Parents are concerned about the following:-
- What to feed their visitors? What will they eat and what should they cook?
- How will they communicate effectively?
- Will the students be bored?
- Where should they take the students?
- If they go to their room early, are they upset?
- How should they fill in the time after school and on the weekend?
- Most can only take a single student as they would not be able to transport them in their family car.
- Will they mind sharing a bedroom?
This certainly pushes many of us outside our comfort zone? How did it all turn out? Following are some comments from parents on our school Facebook page:
We experienced an amazing week both Max and Chen taught us so much we now have a greater understanding of their culture and country.
We had such a fantastic experience with Jing Jing staying with us. She is looking forward to seeing Chelsea again next month!
The Global Education Conference is here again. It is free, online, open to all interested in global learning over a span of four days, 24 hours a day. It is a space for educators from all corners of the globe to congregate, socialize, network and to learn with and from each other.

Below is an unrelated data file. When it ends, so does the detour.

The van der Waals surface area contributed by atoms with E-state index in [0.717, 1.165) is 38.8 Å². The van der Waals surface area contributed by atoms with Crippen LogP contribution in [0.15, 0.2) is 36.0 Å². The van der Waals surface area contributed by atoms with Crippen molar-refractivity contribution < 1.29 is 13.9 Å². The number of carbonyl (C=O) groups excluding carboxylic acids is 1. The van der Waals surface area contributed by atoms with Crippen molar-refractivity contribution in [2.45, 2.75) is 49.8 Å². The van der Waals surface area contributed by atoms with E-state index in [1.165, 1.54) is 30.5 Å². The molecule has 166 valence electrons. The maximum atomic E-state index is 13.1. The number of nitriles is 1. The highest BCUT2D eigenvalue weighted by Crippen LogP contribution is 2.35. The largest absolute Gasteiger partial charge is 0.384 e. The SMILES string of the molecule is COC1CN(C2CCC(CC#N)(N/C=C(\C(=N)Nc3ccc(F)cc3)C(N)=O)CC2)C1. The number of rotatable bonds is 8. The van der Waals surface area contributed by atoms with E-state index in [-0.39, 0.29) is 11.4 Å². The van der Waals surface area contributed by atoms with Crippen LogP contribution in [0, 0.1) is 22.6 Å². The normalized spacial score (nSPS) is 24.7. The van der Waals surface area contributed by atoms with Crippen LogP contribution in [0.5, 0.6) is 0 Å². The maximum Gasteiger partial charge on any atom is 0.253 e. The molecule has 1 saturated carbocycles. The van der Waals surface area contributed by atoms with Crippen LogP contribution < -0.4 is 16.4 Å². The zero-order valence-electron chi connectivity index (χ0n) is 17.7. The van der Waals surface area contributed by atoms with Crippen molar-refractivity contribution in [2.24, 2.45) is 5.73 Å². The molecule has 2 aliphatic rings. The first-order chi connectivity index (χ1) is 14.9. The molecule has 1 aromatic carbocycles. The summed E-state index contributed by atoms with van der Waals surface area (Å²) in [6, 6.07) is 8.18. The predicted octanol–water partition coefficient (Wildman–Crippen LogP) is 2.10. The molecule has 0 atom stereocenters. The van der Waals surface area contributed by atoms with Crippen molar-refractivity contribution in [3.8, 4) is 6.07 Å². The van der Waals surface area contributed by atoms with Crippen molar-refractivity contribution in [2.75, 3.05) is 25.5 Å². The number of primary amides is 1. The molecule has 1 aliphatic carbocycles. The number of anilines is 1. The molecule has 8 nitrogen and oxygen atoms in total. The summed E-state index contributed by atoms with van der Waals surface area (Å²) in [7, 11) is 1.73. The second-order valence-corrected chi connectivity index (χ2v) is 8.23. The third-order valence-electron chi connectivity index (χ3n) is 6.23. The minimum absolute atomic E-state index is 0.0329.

There is something surreal about being in a presentation with people who may not speak English as their first language, whose names I cannot pronounce and who may come from countries I have to ‘google’ to find out where they are from.
There is an amazing array of keynotes and presenters, who come from all countries of the world, all passionate about global education, willing to share their experiences. Please make time to join this amazing conference. Check out the conference program in your time zone, put up your feet and enjoy the best that technology can bring.
The twitter hashtag is #globaled. The ISTEglobal PLN has put together a list of their presenters and some recommended sessions. You can see it by clicking on this link.